Teen Vogue X Parsons: Retail Marketing

After studying visual merchandising for this assignment, I went to a nearby mall to scout out some creative displays. There were a lot of summer sales happening, so many of the store’s windows were filled with signage promoting their discounts for Fourth of July. The stores I visited, which included H&M, Forever 21, and The Loft, all had large sale sections with very few visual displays. Most of the signs in the store played off of the windows to remind customers about their deals.

Because so many of the retailers I visited were repeating many of the same visual techniques, the merchandising at Macy’s really stuck out to me. The department store’s first-floor windows were filled with warm-weather clothing for men and women, bright colors, and various sizes and colors of floating tubes for the swimming pool.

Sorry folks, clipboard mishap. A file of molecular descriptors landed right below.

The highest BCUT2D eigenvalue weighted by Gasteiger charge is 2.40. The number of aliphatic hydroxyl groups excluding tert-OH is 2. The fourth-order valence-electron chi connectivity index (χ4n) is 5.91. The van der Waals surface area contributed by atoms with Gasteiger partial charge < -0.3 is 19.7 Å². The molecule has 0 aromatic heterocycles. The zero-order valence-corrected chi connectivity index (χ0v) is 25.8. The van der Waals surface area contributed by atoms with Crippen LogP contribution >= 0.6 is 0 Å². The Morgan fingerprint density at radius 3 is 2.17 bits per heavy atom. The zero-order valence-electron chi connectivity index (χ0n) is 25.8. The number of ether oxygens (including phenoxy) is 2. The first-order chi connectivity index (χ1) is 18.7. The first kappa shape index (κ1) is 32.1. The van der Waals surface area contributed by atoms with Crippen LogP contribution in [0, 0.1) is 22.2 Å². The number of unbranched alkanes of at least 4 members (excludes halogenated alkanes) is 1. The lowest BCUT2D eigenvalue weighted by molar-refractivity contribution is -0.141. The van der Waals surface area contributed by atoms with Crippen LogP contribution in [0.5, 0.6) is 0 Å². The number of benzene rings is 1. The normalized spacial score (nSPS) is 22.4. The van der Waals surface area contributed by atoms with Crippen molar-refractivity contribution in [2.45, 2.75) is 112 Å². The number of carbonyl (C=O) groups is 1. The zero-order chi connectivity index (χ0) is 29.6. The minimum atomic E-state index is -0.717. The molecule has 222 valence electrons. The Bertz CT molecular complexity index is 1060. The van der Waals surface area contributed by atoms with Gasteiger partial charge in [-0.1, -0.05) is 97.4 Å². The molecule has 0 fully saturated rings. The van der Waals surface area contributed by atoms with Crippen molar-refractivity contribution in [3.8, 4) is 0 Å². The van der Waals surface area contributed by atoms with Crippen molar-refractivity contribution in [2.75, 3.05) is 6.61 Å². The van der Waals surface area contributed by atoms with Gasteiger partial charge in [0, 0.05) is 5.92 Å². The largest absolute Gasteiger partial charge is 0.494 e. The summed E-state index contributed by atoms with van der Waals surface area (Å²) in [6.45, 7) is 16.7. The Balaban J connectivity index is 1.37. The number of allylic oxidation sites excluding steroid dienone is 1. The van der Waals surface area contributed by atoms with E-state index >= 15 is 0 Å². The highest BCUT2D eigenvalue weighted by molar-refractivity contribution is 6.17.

This imagery in the display, which drew me into the store, was continued throughout Macy’s departments. As a shopper, I enjoyed following the pool floats throughout the store and seeing where they led. From a retailers standpoint, I can also see why they were an effective way to display merchandise. The circular shape of the pool floats allowed the visual merchandising team to frame various mannequins and signs, (see below). This is an effective way to draw shoppers into marketing materials they may otherwise ignore. Some of the signs in the pool floaties were listing “must-haves,” such as off the shoulder tops, statement one pieces, novelty tee/dresses, etc. These materials, along with the mannequins displayed in front of them, let shoppers know what Macy’s has in store and how to style the pieces. Ideally, shoppers will look at the displays and be encouraged to buy more items.

Overall, I thought this was a really smart and fresh take on summer retail marketing. The pool floats are instantly recognizable, but they’re still fun and unexpected for Macy’s. Plus, the display is still informative and helping the company share it’s marketing information.


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